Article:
Research Article: Lymphoma and Myeloma Cell Resistance to Cytotoxic Agents and Ionizing Radiations Is Not Affected by Exposure to Anti–IL-6 Antibody

Date Published: November 30, 2009

Publisher: Public Library of Science

Author(s): Angélique Gougelet, Adeline Mansuy, Jean-Yves Blay, Laurent Alberti, Claudine Vermot-Desroches, Andy T. Y. Lau.

Abstract: Production of high levels of IL-6 is often correlated with resistance to cytotoxics or ionizing radiations, in cancer cell lines as in various cancer patients. We investigated whether monoclonal antibodies directed against IL-6 may enable to reverse resistance of cancer cell lines.

Partial Text: Interleukin-6 (IL-6) is a key cytokine mainly produced by a broad variety of cell types including monocytes, fibroblasts, endothelial cells, and epithelial as haematological tumour cell lines [1]. IL-6 is particularly involved in immune response, inflammation and in haematopoiesis by controlling proliferation and maturation of B and T cells and differentiation of cytotoxic T cells, macrophages and megakaryocytes. Besides, IL-6 promotes the proliferation of haematological malignancies (leukemia, lymphoma and myeloma), and solid tumours (breast and renal adenocarcinoma or Kaposi sarcoma) [1], [2], through an intracrine, autocrine and paracrine mode of action [3], [4]. Finally, a high IL-6 serum level is often associated to worse progression-free survival and overall survival in Non Hodgkin Lymphoma [5], myeloma [6], renal carcinoma and breast adenocarcinoma [7], [8].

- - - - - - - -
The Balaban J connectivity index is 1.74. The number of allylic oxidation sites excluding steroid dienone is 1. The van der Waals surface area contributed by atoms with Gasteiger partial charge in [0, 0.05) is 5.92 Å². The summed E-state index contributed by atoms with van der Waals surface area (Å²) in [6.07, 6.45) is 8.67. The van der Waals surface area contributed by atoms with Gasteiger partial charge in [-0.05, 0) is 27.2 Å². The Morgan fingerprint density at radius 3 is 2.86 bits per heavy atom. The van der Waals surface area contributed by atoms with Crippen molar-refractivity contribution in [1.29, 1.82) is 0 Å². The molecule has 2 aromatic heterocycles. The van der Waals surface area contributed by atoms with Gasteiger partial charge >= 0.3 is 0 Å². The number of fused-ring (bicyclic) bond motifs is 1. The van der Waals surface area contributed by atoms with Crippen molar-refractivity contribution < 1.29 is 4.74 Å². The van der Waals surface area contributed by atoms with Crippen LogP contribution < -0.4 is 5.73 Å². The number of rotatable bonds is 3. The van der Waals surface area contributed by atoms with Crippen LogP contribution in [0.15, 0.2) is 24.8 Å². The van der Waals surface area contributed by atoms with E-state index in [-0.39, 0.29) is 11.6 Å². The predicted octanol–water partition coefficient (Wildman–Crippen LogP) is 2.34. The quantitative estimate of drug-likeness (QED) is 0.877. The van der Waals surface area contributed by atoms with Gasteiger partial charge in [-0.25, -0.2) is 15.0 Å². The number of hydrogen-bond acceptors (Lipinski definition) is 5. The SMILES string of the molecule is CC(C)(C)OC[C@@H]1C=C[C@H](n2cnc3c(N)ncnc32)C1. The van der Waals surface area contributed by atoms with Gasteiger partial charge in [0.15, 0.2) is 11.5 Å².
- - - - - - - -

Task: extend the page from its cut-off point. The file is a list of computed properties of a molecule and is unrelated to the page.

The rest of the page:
This study revealed that a potent correlation exists between IL-6 expression by oncohaematologic cells and their resistance to conventional treatments: U266, BL-36, Daudi and Namalwa cells expressing IL-6 constitute the most resistant cells to radiations and doxorubicin (Table 1 and Figure S1, S2). IL-6 inhibition successfully interfered with IL-6 induced cell signaling pathways in U266 and U937 cells, and particularly reduced STAT3 phosphorylation on Tyr705, on its own and in the presence of doxorubicin as cisplatin, or following irradiation at 7Gy (Figure 2 and Figure 4). In contrast, IL-6 inhibition marginally affected the level of p-STAT3 on Ser727. The function of this phosphorylated residue is always nowadays much debated: some labs suggested that this phosphorylation was required for STAT homo-dimerization and DNA binding [38], contrary to others supporting its role for the transcriptional activation of its targets through its association with Pin1 and p300 [39], [40]. Chung et. al showed that the phosphorylation of STAT3 on Ser727 is due to p42/p44 and that an inverse correlation between Ser727 phosphorylation and that on Tyr 705 exists [41]. Although p-p42/p44 level was impaired through IL-6 inhibition in U266 and Daudi cells (Figure 2A and Figure 3, respectively), the level of p-STAT3-Ser727 was increased in U266 cells after 30 and 60 min exposure to IL-6, but was also elevated in U266 and U937 cells following radiation or chemotherapy treatments (Figure 4). This suggests that 1) other kinases than p42/p44 regulate STAT3 phosphorylation on Ser727 in our models, and that 2) this hyperphosphorylated form of STAT3 could be more active for the transcription of its targets.



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